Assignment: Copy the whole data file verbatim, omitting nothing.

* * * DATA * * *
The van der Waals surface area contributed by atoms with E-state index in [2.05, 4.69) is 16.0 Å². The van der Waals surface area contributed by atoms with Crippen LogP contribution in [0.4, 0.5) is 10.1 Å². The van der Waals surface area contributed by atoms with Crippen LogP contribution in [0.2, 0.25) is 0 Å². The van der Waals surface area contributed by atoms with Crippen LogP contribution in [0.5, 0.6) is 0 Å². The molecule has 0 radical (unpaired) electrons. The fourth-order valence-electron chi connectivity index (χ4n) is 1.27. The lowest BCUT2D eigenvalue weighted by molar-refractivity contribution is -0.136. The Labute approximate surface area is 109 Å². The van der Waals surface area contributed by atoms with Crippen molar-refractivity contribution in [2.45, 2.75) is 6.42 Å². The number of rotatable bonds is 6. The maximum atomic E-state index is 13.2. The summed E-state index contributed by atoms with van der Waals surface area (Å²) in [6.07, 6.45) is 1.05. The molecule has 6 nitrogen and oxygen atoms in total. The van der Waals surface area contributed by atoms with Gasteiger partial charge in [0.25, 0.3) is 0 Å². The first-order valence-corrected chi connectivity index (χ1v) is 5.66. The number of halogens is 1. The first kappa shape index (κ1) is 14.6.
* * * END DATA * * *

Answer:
The van der Waals surface area contributed by atoms with E-state index in [2.05, 4.69) is 16.0 Å². The van der Waals surface area contributed by atoms with Crippen LogP contribution in [0.4, 0.5) is 10.1 Å². The van der Waals surface area contributed by atoms with Crippen LogP contribution in [0.2, 0.25) is 0 Å². The van der Waals surface area contributed by atoms with Crippen LogP contribution in [0.5, 0.6) is 0 Å². The molecule has 0 radical (unpaired) electrons. The fourth-order valence-electron chi connectivity index (χ4n) is 1.27. The lowest BCUT2D eigenvalue weighted by molar-refractivity contribution is -0.136. The Labute approximate surface area is 109 Å². The van der Waals surface area contributed by atoms with Crippen molar-refractivity contribution in [2.45, 2.75) is 6.42 Å². The number of rotatable bonds is 6. The maximum atomic E-state index is 13.2. The summed E-state index contributed by atoms with van der Waals surface area (Å²) in [6.07, 6.45) is 1.05. The molecule has 6 nitrogen and oxygen atoms in total. The van der Waals surface area contributed by atoms with Gasteiger partial charge in [0.25, 0.3) is 0 Å². The first-order valence-corrected chi connectivity index (χ1v) is 5.66. The number of halogens is 1. The first kappa shape index (κ1) is 14.6.